employee equity compensation in tech startups
July 20, 2021
October 1, 2020
July 20, 2021
October 1, 2020
Yesterday was Snowflake's IPO. The first day of trading has ended and shares are now trading $250+.
Employees who built the company have to be excited. Of course the share price will change before they can sell their shares (there's the usual lock-up period), but it looks like there will be a good outcome.
Unfortunately, employees who didn't exercise their stock options likely left a lot of money on the table.
The big decision: when should an employee exercise their stock options?
It's the million dollar question. It's also difficult to answer as there are lots of implications, and unsurprisingly most end up defaulting to doing nothing.
Unfortunately, that can be a suboptimal decision. Stock options – particularly ISOs – can have huge tax benefits if you exercise early. Assuming your company (and 409A) continues to grow, exercising earlier means:
That's because your taxes at sale get converted to long-term capital gains, which is a lower tax rate. (As long as you meet the holding requirements: sell at least one year after exercising your ISOs, and at least two years after your employer granted them).
Let's use rounded/estimated numbers here. Note that this is all just illustrative.
Employees who started at Snowflake in 2018 likely all have incentive stock options (ISOs) at a <$5 strike price. Say Employee A at Snowflake is granted 5,000 ISOs at $5 strike price.
Fast forward to mid-2020 and assume the 409A valuation is $30. Employee A would now need to pay $25k to Snowflake for the strike price and ~$28k in taxes for a total of $53k.
If Employee A waited to exercise until the first IPO pricing of $80 a couple weeks ago. Then the tax bill jumps up to ~$119k.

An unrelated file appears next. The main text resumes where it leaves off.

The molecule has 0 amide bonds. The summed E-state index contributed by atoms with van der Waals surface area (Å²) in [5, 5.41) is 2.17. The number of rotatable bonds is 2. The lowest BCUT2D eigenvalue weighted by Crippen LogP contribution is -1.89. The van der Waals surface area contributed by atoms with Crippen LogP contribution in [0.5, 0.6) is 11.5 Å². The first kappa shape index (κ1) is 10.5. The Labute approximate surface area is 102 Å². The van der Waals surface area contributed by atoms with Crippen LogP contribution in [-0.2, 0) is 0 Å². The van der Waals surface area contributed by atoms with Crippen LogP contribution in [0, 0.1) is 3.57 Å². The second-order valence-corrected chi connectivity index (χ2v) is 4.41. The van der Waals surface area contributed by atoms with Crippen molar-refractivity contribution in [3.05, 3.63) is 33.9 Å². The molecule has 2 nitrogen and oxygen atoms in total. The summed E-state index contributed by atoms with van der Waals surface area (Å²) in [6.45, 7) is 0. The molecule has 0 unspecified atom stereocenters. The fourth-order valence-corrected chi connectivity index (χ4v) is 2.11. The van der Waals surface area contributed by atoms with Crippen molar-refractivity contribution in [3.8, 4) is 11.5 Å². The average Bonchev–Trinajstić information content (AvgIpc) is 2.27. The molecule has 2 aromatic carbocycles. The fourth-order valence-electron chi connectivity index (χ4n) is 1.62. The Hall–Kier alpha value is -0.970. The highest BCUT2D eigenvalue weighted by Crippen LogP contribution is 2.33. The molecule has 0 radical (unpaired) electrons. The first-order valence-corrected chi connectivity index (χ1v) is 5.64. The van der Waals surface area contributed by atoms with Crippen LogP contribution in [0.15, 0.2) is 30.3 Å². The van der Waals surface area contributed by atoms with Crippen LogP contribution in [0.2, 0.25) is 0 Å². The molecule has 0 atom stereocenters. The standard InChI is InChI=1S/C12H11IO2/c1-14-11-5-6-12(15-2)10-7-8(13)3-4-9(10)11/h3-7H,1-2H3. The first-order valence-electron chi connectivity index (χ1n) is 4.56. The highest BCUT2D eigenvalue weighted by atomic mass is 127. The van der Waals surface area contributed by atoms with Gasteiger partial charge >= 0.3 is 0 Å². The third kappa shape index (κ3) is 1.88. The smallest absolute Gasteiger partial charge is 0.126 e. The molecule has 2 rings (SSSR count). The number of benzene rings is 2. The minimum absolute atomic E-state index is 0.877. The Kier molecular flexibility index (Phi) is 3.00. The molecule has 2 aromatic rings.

You probably know what's coming next. If Employee A waited until today to exercise at the $250 public price, then the tax bill goes up to ~$447k.
Stock options get more and more expensive to exercise. After an IPO, most will have to resort to doing what's called a cashless exercise which means you buy and sell your shares in the same transaction.
It's cashless because you don't need cash upfront: you can cover the exercise costs with your sale proceeds. Taxwise though, this is the worst scenario. You'll pay ordinary income rates (=high) on ALL gains.
So why would anyone volunteer to pay cash to exercise ISOs prior to IPO?
If you exercise and hold on to your equity for two years after grant and one year after exercise, you sell in a so-called 'qualifying disposition' and convert everything north of your strike to long-term capital gains tax rates (=low).
Let's say Employee A decided to exercise in mid-2020 when the 409A was $30. She pays $53k then waits a year before selling after the IPO. If we assume the share price will be $250 when the lock-up period ends in a couple of months, she converts her gain to long-term capital gains and gets an extra ~$135k in her pocket. In other words, she's 20% better off 🥳
By the way, that extra ~$135k is with the $53k exercise costs already factored in. So it's all additional profit.
Don't just wait and see. Each IPO is bittersweet. I'm always happy for the employees, but I also talk to many who realize how much they left on the table. After each IPO, I always hear the same thing:
"Wish I'd exercised years ago."
Stock options and taxes are complicated, and startup valuations are uncertain. Most startup employees do not feel well equipped to make these decisions. Investment risk, available cash, personal situations, ability to leave job, etc. all play a factor. Planning ahead allows you to anticipate these risks and avoid (some of) the costs.
So startup employees: Make sure you're being conscious about your stock options. Know the potential risks and benefits from exercising. If you don't know, talk to an equity strategist or people that do know. There's too much money on the table to ignore.
Feel free to hit me up for a quick chat in the bottom-right if you've got any questions. ↘️